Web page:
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Displaying items by tag: Quarter Ton Cup

#quartertoncup – In the all amateur Corinthian Division of the Quarter Ton Cup in Cowes the defending champion Tiger and her young crew led by George Kenefick from Royal Cork (ably assisted by Mike Budd), leads the fleet with five first places and a black flag. The battle for second is tied between Paul Kelsey's Runaway Bus and Richard and Anna Thomas's Sergeant Pepper, both stalwarts of the Coutts Quarter Ton Cup, who each count eleven points, putting them six points behind Tiger. Eric William's delightful little Love In A Mist, the smallest boat in the fleet is fourth with Dun Laoghaire's Ken Lawless & Sybil McCormack's Supernova fifth. Royal Irish club mate Paul Colton's Cri-Cri is sixth and Lucy Wood and Tara Stone's Rum Bleu seventh.

Whilst the weather may have been overcast on day two of the Coutts Quarter Ton Cup the fleet most definitely was not and the 30 teams enjoyed three more stunning races. It was a day of high drama in every sense with constant parry and thrust on the race course and the black flagging of four of the top ten boats in race six. With the discard not coming into play until a seventh race has been sailed the black flags hit the overall results hard. Those affected were Rickard Melander's Alice II, Rob Gray's Blackfun, George Kenefick's Tiger and Louise Morton's Espada, all of whom are ranked in the top ten.

The Irish teams had another great day with Ian Travers and Eamon Rohan's Per Elisa and Diamund Foley's Anchor Challenge, being helmed this week by Paul Gibbons, both putting in solid results. Per Elisa won race four, stumbled with a fourteenth in race five but came back with a fifth in race sixth to move up from ninth overall to fifth. Anchor Challenge struggled in the first race finishing twenty-first but then won races 5 and 6 which shunts them from fifth to third overall, six points behind Aguila.

Published in Racing

#quarterton – Ireland will be out in force next Monday with six entries and three new teams competing for the Quarter Ton in Cowes. The three new teams are Paul Coulton's Cri Cri, a recently refitted 1979 Alain Jezequel design; Jason & Dominic Losty's Fauroux designed Illes Pitiuses; and Diamund Foley who now owns Espada's sistership Anchor Challenge.

Irish sailor of the year George Kenefick and his young team aboard Tiger, the 1989 Fauroux previously known as ASAP, will also be crossing the Irish Sea once again to defend their Corinthian title for all amateur crews. Tiger, the ICRA Class 3 champion, has just undergone some keel surgery - having just been fitted with a Mills Keel.

The Corinthian Trophy was first awarded in 2011 and is expected to be hotly contested again this year. Ken Lawless and Sybil McCormac make a welcomed return on Supernova, with the final Irish Entry this year being Eamon Rohan's and Ian Travers' Ceccerelli designed Per Elisa which won the last two IOR Quarter Ton Cups in '95 and '96.recent aquisition has just completed an IRC optimisation in Cowes. This boat won the last two IOR QTC's in'95 and 96'. She has been fitted with a new rig and David Hollom designed fin keel. A retro styling completed her refit. Per Elisa wil be staffed by former Blondie IV crew from the Royal Cork, KYC and the UK.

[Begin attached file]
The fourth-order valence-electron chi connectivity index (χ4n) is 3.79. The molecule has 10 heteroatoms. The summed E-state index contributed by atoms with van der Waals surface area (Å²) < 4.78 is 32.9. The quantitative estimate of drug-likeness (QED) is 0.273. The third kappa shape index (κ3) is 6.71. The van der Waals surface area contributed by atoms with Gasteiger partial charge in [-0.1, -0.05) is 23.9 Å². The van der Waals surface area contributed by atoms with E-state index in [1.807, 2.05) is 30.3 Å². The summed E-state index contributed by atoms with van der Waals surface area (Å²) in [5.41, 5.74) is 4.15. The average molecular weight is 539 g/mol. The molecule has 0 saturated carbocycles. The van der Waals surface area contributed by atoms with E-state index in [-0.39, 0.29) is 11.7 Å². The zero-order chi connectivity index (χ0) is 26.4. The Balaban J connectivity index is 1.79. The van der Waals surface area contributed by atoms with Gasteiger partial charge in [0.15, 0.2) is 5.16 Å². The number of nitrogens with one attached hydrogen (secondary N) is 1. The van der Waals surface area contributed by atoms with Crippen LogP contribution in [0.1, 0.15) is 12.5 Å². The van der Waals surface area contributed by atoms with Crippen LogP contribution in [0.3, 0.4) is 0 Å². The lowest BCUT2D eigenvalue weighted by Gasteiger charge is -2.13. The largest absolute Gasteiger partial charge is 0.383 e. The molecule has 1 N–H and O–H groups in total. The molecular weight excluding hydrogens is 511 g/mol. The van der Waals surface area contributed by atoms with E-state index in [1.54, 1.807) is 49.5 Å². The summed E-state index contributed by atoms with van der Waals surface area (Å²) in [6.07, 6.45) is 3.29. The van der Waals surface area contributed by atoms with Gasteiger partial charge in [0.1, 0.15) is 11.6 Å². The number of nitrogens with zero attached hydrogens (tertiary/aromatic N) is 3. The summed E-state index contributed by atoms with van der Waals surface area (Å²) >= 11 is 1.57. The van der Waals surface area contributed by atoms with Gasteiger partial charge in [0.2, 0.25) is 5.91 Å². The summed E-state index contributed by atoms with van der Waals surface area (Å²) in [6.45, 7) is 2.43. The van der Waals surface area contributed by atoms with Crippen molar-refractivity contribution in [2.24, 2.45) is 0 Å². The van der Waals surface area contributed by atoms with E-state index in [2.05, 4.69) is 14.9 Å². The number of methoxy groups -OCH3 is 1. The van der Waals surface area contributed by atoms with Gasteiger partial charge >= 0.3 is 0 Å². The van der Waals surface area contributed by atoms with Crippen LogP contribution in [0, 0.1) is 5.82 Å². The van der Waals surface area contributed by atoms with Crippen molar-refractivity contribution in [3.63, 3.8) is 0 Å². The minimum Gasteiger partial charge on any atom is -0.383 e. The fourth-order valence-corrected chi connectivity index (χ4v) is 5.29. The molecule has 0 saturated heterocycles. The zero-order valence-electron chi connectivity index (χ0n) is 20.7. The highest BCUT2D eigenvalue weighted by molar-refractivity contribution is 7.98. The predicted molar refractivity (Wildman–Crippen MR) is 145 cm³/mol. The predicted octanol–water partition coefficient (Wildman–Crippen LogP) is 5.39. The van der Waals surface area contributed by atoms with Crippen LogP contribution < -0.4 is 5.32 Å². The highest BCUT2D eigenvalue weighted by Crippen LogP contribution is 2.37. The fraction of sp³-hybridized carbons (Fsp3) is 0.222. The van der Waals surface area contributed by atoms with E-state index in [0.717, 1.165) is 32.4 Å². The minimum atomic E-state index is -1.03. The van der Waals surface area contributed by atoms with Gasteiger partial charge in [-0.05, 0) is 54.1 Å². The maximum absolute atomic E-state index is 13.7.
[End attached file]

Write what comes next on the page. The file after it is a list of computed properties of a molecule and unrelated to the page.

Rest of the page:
Jason Dominic Losty's Fauroux designed Illes Pitiuses was refitted along-side Per Elisa over last winter in Cowes. Being a near sistership of the formidable Tiger, she is sure to be fast out of the traps. She is being crewed by a comination of Cobh and Royal Cork Crew including notables such as Kieran Dorgan and Dave Rose.

Foley will be sailing the Farr designed Anchor Challenge with Mark Mansfield (recent 1720 National Champion) with the balance of crew coming from Royal Cork Yacht Club. Notables includes Mansfields former Olypic partner- Killian Collins and Paul Gibbons of recent Tiger fame. Anchor Challenge won the QTC in 2010 so is a definate force to be reckoned with this year.

 

The eighth edition of the Coutts Quarter Ton Cup revival regatta will be hosted by the Royal Corinthian Yacht Club, Cowes, from Monday 25 to Wednesday 27 June 2012. The event will bring together Quarter Tonners from across the UK and Europe to enjoy three days of competitive sailing, camaraderie and fun.

These historic little ships hold a very special place in the hearts of many sailors and each year more boats are rescued from neglect and brought back to their former glory by their enthusiastic owners. Owning a Quarter Tonner is a little bit like owning a vintage car and their owners put just as much time, money and love into rebuilding and maintaining them as any classic Bentley or Alvis owner. The original Quarter Ton Cup competition was raced annually from 1967 to 1996 and was the World Championship for small offshore racing boats. Many of today's top sailors and yacht designers cut their teeth in the class and a lot of the designs were truly unique and revolutionary in their day.